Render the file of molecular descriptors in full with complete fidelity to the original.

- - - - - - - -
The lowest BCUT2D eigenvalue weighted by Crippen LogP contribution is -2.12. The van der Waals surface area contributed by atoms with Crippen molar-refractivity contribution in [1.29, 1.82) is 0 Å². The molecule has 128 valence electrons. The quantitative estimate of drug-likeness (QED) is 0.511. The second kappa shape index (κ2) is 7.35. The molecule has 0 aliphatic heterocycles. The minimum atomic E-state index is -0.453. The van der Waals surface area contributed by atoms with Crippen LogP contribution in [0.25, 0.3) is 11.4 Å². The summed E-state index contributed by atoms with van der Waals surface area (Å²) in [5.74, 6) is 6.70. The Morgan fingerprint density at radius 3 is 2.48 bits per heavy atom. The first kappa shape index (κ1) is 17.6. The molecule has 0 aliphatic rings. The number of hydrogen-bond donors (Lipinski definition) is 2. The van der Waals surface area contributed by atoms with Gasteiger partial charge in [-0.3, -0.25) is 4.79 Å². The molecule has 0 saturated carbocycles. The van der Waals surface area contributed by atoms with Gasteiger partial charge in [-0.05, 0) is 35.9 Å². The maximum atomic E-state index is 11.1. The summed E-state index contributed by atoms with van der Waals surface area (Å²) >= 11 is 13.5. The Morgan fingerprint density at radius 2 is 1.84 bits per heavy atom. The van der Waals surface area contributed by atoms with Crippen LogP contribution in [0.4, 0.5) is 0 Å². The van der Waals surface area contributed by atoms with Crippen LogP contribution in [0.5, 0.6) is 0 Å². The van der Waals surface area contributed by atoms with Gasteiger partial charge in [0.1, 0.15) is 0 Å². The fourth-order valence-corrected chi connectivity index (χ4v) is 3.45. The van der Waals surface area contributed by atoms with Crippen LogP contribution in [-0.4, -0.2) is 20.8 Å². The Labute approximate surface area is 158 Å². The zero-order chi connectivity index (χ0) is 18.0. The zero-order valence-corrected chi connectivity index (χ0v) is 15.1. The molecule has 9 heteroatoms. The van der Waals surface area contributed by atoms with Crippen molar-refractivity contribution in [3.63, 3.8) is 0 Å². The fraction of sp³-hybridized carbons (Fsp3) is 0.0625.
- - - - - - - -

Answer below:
The lowest BCUT2D eigenvalue weighted by Crippen LogP contribution is -2.12. The van der Waals surface area contributed by atoms with Crippen molar-refractivity contribution in [1.29, 1.82) is 0 Å². The molecule has 128 valence electrons. The quantitative estimate of drug-likeness (QED) is 0.511. The second kappa shape index (κ2) is 7.35. The molecule has 0 aliphatic heterocycles. The minimum atomic E-state index is -0.453. The van der Waals surface area contributed by atoms with Crippen LogP contribution in [0.25, 0.3) is 11.4 Å². The summed E-state index contributed by atoms with van der Waals surface area (Å²) in [5.74, 6) is 6.70. The Morgan fingerprint density at radius 3 is 2.48 bits per heavy atom. The first kappa shape index (κ1) is 17.6. The molecule has 0 aliphatic rings. The number of hydrogen-bond donors (Lipinski definition) is 2. The van der Waals surface area contributed by atoms with Gasteiger partial charge in [-0.3, -0.25) is 4.79 Å². The molecule has 0 saturated carbocycles. The van der Waals surface area contributed by atoms with Gasteiger partial charge in [-0.05, 0) is 35.9 Å². The maximum atomic E-state index is 11.1. The summed E-state index contributed by atoms with van der Waals surface area (Å²) >= 11 is 13.5. The Morgan fingerprint density at radius 2 is 1.84 bits per heavy atom. The van der Waals surface area contributed by atoms with Crippen LogP contribution in [0.4, 0.5) is 0 Å². The van der Waals surface area contributed by atoms with Crippen LogP contribution in [0.5, 0.6) is 0 Å². The van der Waals surface area contributed by atoms with Gasteiger partial charge in [0.1, 0.15) is 0 Å². The fourth-order valence-corrected chi connectivity index (χ4v) is 3.45. The van der Waals surface area contributed by atoms with Crippen LogP contribution in [-0.4, -0.2) is 20.8 Å². The Labute approximate surface area is 158 Å². The zero-order chi connectivity index (χ0) is 18.0. The zero-order valence-corrected chi connectivity index (χ0v) is 15.1. The molecule has 9 heteroatoms. The van der Waals surface area contributed by atoms with Crippen molar-refractivity contribution in [3.63, 3.8) is 0 Å². The fraction of sp³-hybridized carbons (Fsp3) is 0.0625.